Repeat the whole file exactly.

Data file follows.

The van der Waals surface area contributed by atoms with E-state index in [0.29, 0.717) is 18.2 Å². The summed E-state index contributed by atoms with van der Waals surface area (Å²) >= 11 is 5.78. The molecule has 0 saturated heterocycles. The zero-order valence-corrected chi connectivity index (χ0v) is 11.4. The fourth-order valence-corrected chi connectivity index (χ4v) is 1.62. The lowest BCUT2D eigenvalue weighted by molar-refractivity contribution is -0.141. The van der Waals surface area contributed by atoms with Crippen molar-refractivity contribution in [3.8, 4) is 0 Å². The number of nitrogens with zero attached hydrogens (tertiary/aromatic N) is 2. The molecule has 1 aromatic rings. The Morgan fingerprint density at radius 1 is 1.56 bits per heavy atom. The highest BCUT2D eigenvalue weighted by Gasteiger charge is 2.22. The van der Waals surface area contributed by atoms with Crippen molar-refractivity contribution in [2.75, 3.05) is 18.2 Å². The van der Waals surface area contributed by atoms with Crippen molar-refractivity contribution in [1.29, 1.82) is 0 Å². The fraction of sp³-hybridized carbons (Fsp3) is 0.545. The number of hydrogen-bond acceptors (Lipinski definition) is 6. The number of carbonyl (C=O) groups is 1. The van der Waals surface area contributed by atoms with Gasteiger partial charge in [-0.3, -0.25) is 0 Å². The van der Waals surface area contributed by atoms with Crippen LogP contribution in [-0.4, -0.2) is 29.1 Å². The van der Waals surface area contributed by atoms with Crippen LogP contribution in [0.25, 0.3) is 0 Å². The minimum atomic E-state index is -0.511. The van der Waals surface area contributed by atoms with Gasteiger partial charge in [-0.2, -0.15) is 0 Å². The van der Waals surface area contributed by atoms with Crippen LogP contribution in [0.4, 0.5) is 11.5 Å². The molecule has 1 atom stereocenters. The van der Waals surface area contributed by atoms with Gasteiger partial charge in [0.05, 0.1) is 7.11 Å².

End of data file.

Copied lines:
The van der Waals surface area contributed by atoms with E-state index in [0.29, 0.717) is 18.2 Å². The summed E-state index contributed by atoms with van der Waals surface area (Å²) >= 11 is 5.78. The molecule has 0 saturated heterocycles. The zero-order valence-corrected chi connectivity index (χ0v) is 11.4. The fourth-order valence-corrected chi connectivity index (χ4v) is 1.62. The lowest BCUT2D eigenvalue weighted by molar-refractivity contribution is -0.141. The van der Waals surface area contributed by atoms with Crippen molar-refractivity contribution in [3.8, 4) is 0 Å². The number of nitrogens with zero attached hydrogens (tertiary/aromatic N) is 2. The molecule has 1 aromatic rings. The Morgan fingerprint density at radius 1 is 1.56 bits per heavy atom. The highest BCUT2D eigenvalue weighted by Gasteiger charge is 2.22. The van der Waals surface area contributed by atoms with Crippen molar-refractivity contribution in [2.75, 3.05) is 18.2 Å². The van der Waals surface area contributed by atoms with Crippen molar-refractivity contribution in [1.29, 1.82) is 0 Å². The fraction of sp³-hybridized carbons (Fsp3) is 0.545. The number of hydrogen-bond acceptors (Lipinski definition) is 6. The number of carbonyl (C=O) groups is 1. The van der Waals surface area contributed by atoms with Gasteiger partial charge in [-0.3, -0.25) is 0 Å². The van der Waals surface area contributed by atoms with Crippen LogP contribution in [-0.4, -0.2) is 29.1 Å². The van der Waals surface area contributed by atoms with Crippen LogP contribution in [0.25, 0.3) is 0 Å². The minimum atomic E-state index is -0.511. The van der Waals surface area contributed by atoms with Gasteiger partial charge in [-0.2, -0.15) is 0 Å². The van der Waals surface area contributed by atoms with Crippen LogP contribution in [0.4, 0.5) is 11.5 Å². The molecule has 1 atom stereocenters. The van der Waals surface area contributed by atoms with Gasteiger partial charge in [0.05, 0.1) is 7.11 Å².